But the curious inversions just abound. Let's just look at our most highly placed evangelical, for a brief minute or two. This country, the greatest empire of its age, self-consciously modeled by its founders on Rome, is now being run by a figure who claims profound religious inspiration yet rarely goes to church, who defines strength by brute power, whose domestic programs feature abject neglect of the poor (most visibly after Katrina) and an emphasis on succor to the rich (in tax cut after tax cut), who has allowed a few low-level soldiers to take the fall for what seems to be systematic torture in his army (which has occured on numerous occasions and which may have ordered personally), who takes bizarre actions like pulling down trees in Iraqi farmers' groves for the apparent thrill of violating not only the Geneva Conventions ban on collective punishment, but a direct biblical injunction against doing exactly that.

It's almost as if we've fallen under the dominion of an anti-...

You fill in the blank.

The curious inversions extend as well to his style of following his oath to preserve, protect and defend the Constitution: his response, when called on an obvious, pointless violation of black-letter law is to make obviously specious claims to have the authority to break the law, while demanding that the people who called him out be punished. But I'm perplexed at the sudden furor here. Habeas Corpus is in the constitution too, Dubya's violation of that has been every bit as blatant, the legal excuses only slightly less obviously specious, and the violation of civil and basic human rights far, far more severe. So why all the outrage over wiretaps? Alberto Gonzales is perplexed --- and for once, I must agree with the son of a bitch.



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Sunday, December 11, 2005

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Here's a nightmare scenario for you. In order to better be able to track people, the government would require them to carry around a radio transmitter which broadcasts their location at all times. This information would be precise to 300 yards or better (much better with GPS-enabled transmitters), and would be accessible to any law-enforcement officer at all without a warrant.

Reality, of course, is different from this nightmare scenario. In reality, the devices are called "cell phones", and rather than force you to carry them, they get you to pay for the privilege.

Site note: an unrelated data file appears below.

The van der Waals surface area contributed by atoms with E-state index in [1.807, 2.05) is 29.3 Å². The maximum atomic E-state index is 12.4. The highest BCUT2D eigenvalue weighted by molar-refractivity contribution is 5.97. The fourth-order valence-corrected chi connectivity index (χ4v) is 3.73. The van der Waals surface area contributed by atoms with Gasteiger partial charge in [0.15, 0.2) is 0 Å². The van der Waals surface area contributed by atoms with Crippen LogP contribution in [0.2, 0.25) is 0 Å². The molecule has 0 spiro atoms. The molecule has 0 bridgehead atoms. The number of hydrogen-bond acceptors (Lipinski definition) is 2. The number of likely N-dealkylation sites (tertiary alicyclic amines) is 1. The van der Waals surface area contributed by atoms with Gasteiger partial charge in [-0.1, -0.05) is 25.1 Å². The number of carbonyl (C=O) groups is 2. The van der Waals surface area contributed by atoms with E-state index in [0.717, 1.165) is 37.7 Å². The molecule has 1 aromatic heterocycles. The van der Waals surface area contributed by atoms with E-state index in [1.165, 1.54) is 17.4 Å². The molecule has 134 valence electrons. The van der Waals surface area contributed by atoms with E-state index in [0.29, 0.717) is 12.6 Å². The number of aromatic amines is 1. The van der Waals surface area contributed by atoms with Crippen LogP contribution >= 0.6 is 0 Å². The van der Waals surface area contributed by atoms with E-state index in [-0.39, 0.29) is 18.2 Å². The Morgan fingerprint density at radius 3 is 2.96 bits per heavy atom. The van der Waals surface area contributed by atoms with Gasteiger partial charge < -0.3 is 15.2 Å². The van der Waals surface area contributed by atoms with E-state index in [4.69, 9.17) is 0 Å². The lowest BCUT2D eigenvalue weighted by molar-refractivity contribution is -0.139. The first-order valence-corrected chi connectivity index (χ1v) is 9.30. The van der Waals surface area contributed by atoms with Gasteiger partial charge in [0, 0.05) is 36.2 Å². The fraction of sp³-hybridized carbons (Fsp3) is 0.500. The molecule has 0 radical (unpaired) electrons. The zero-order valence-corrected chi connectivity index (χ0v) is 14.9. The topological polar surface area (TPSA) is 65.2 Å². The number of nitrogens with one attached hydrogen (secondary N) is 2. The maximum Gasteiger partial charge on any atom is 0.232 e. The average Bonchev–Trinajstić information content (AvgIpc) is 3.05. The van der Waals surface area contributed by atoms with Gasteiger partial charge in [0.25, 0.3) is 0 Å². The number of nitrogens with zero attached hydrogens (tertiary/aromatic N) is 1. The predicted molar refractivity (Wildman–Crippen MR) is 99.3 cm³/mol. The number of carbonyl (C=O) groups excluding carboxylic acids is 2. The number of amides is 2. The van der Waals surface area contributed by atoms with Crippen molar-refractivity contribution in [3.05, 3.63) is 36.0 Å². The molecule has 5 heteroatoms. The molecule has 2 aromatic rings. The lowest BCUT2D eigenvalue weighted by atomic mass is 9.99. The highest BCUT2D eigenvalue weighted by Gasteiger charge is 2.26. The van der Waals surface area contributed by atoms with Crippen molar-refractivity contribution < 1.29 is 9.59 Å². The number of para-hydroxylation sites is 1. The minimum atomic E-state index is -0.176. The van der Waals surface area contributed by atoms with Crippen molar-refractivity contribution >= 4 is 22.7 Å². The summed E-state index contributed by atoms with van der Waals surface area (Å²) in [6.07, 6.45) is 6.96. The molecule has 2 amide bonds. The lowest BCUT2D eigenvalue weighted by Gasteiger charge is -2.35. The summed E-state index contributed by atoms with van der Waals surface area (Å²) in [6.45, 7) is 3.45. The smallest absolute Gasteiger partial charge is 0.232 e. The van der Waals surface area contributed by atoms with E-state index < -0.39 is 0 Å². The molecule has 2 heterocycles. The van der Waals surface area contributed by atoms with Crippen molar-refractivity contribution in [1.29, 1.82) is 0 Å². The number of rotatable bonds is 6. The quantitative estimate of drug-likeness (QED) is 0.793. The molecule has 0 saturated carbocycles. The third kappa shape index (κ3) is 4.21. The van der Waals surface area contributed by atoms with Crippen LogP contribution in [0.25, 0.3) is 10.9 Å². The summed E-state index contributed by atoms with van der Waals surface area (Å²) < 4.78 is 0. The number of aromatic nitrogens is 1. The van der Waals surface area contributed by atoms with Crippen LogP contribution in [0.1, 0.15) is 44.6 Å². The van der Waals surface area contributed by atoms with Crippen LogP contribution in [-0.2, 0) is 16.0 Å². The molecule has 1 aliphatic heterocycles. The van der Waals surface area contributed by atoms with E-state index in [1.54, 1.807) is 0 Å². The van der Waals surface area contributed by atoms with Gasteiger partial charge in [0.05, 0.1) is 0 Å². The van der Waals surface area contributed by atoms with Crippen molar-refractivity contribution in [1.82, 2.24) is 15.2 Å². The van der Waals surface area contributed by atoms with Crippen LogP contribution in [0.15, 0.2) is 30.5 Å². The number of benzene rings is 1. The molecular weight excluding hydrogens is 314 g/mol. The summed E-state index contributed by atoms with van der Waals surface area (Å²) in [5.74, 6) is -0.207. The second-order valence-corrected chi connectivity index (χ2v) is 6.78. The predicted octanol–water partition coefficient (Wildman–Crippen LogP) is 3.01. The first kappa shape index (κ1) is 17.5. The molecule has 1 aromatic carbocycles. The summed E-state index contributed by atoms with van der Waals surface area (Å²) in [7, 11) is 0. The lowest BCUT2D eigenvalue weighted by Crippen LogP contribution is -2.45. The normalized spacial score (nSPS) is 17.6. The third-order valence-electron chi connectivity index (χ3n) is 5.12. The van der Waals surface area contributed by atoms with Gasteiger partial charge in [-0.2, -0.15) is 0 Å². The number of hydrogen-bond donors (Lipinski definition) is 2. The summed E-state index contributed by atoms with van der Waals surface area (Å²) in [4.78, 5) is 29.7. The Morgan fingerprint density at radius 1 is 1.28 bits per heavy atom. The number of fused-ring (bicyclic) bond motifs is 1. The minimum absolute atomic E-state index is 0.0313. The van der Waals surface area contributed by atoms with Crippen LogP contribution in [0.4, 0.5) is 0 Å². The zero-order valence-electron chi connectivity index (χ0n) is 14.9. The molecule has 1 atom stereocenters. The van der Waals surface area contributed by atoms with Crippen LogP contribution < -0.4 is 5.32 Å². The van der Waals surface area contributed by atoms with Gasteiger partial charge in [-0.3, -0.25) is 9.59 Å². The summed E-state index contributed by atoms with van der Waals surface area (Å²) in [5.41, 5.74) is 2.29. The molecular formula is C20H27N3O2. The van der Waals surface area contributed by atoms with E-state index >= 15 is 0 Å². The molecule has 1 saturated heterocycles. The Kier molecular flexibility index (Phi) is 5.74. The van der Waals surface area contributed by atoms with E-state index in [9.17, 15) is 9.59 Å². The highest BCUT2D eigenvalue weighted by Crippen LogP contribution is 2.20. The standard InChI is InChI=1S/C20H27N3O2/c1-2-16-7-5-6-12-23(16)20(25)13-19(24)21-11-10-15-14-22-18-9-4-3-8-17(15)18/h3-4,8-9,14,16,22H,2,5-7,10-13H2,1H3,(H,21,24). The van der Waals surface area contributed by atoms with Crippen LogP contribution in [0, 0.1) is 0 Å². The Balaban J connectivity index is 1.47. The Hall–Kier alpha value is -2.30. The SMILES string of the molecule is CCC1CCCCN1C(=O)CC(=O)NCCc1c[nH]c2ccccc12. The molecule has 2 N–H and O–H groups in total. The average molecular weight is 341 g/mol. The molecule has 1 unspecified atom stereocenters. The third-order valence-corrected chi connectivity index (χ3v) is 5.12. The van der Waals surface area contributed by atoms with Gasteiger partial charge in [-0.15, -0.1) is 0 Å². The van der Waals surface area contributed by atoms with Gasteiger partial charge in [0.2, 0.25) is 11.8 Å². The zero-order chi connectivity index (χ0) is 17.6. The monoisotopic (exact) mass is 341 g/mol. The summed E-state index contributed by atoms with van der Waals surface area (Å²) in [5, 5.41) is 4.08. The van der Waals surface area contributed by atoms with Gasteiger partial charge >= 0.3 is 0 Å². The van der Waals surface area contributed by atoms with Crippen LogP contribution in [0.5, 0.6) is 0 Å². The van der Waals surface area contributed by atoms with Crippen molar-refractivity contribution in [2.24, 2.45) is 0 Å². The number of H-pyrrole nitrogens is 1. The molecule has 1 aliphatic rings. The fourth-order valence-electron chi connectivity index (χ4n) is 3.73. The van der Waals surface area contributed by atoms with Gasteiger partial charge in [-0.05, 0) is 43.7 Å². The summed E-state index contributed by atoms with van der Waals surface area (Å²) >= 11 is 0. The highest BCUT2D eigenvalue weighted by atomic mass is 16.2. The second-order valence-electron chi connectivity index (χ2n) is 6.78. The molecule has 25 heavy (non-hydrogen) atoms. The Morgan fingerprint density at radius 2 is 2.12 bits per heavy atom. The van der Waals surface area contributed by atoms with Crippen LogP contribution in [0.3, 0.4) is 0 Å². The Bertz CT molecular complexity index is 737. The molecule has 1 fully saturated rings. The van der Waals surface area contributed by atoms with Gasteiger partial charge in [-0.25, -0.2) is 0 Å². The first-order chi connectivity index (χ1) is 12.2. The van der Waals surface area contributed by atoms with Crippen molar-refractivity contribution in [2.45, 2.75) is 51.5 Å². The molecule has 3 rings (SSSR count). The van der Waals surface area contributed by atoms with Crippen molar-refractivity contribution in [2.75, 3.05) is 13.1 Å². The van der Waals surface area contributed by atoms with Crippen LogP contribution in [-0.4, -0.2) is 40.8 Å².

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The Star Wars marketing group wanted a tie-in on-line roleplaying game. So they hired some people who came up with an interesting one --- one with varied skills that took a great time to learn, and all sorts of interesting other features to explore. A small crew of particularly dedicated gamers loved it. But, it didn't yield the same numbers as, say, Everquest.

Clearly, there was only one thing to do. Replace it with a dumbed-down version, in which everyone gets to instantly play a high-powered character, and they really can take on anything at all without training or practice because the combat system has become so vapid that skill doesn't matter. As the game's senior director at LucasArts, one Nancy Lynch, explains,

There was a lot of wandering around learning about different abilities.
Heaven forfend!

We really needed to give people the experience of being Han Solo or Luke Skywalker ... We wanted more instant gratification: kill, get treasure, repeat.

Oh, is that what the experience of being Luke Skywalker or Han Solo was all about? Perhaps she watched a different movie.



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Friday, December 09, 2005

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So, what manner of Christians are waging "war" in defense of Christmas? Apparently, it's the kind that don't go to church on the day at all because they're too busy with trinkets and gift-wrap.

Further discussion on what manner of Christians these might be here; note that it reads from the bottom up....



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Well, we now have a smoking gun memo that Dubya's crew is sending people overseas to be tortured. And it's also become plain that this doesn't give reliable information. Quite the opposite: it's also become plain that some of the "evidence" for the Iraq war was simply made up by a torture subject who would have said anything to stop the pain.

But it's just too depressing to blog about that, so I'll talk instead about what's going on locally --- mere, garden variety criminal government incompetence.

It seems that fresh off his re-coronation campaign, in which he bragged about the safety of the city when he wasn't hiding from debates with his opponents, Mayor-for-life Tom Menino has pulled a Major Renault --- he is shocked, shocked! to suddenly discover that the murder rate is at a ten-year high.

How, pray tell, shall he respond? Shall he reform the Boston Police Department's homicide squad, with its pitiful record? Shall he look for action from prosecutors, who often demonstrably convict the wrong person when they convict anyone at all? But these would require effort, leadership, and taking on entrenched interests among the comfortable knot of cronies that run the city.

Shall he instead announce that he is going to solve the problem by attacking vendors of "Stop Snitchin'" T-shirts? Yes. He shall do that.



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Thursday, December 01, 2005

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More nonsense stemming from the study of Homo Economicus. Someone finally did a study showing that one of the things that makes Silicon Valley work is indeed good people moving around and spreading knowledge with them. Well, they could have told you that themselves. But economists are perplexed: